Monday, August 01, 2011

Fudge Popsicles

People always talk about the transformative power of smell, how it can wordlessly tug at your memory and transport you back in time. But I think this power isn't limited to scents, the smoke that wafts from fall leaf piles or summer barbecues. It can come from something you see, or a song, or the words that someone says. You're moving through time in the usual one-foot-after-another fashion, forgetting how different things used to be. And then you hear a voice just like your grandmother's, or walk up a staircase just like in your childhood home, and all of a sudden time collapses. Or not collapses, really. It's more like you step outside of it for a moment, seeing how things move and change, hugely, and how you'll only see this sliver of it (and even that slips away from you all the time), and how it's terribly sweet and terribly sad but somehow okay in the end.

It doesn't hurt that I ate this fudge popsicle on a warm summer evening, the kind that are made for stretching time. But still. It's exactly like childhood, like those pops your mom got you that you haven't slurped in a couple decades. It's really a bit of a frozen pudding, which you lick and slurp and chew off little bits of when you can't hold back any longer, and you alternate between remembering, feeling what it's like to be a kid, and just wholeheartedly appreciating how delicious it tastes. Whether you're looking for a rich-yet-light chocolate dessert, or a time machine, or just a way to cool off in summer, I can't recommend this enough.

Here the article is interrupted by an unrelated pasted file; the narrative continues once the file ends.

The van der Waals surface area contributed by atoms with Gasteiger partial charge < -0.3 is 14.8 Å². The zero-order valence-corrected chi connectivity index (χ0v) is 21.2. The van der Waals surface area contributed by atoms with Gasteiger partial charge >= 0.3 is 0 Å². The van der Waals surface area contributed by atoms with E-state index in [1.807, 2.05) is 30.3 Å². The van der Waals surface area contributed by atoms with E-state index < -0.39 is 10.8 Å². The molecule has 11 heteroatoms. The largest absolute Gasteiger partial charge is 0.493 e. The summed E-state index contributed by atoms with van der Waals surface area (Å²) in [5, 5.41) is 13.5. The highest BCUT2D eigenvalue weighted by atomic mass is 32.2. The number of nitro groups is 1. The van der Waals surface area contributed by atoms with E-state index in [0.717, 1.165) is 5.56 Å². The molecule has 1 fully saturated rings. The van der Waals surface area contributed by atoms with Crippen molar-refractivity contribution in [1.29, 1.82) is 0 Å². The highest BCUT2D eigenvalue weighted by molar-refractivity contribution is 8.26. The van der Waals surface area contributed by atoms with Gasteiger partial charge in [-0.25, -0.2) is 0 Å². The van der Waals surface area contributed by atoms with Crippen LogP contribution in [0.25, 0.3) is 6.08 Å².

Fudge Popsicles

adapted from Matt Armendariz's On A Stick, via Smitten Kitchen
yields 4 standard (3 ounce) popsicles

2 Tbsp semisweet chocolate chips (or chopped semisweet chocolate)
1/3 cup sugar
1 Tbsp cornstarch
1 1/2 Tbsp cocoa powder
pinch salt
1 1/4 cups milk
1/2 tsp vanilla
1/2 Tbsp butter (I omitted this, and all was still well)

Place the chocolate in a saucepan, and heat over a very low flame until just melted (to avoid scorching, it's easiest to just turn on the burner for a minute, then turn it off and let things sit while you gather other ingredients, by which time they should be softened). Stir in the sugar, cornstarch, cocoa powder, salt and milk, whisking until smooth. Raise the heat to medium, and cook, stirring, until the mixture thickens (~5 minutes). Remove from heat, and add the vanilla and butter. Set aside to cool slightly (if you have plastic molds, you'll want to be sure the mixture doesn't have much heat at all left).

Pour the mixture into popsicle molds. If you have the kind with stick handles attached, simply freeze until solid. Otherwise let freeze half an hour, insert popsicle sticks into the semi-frozen mixture, and freeze completely.


Post a Comment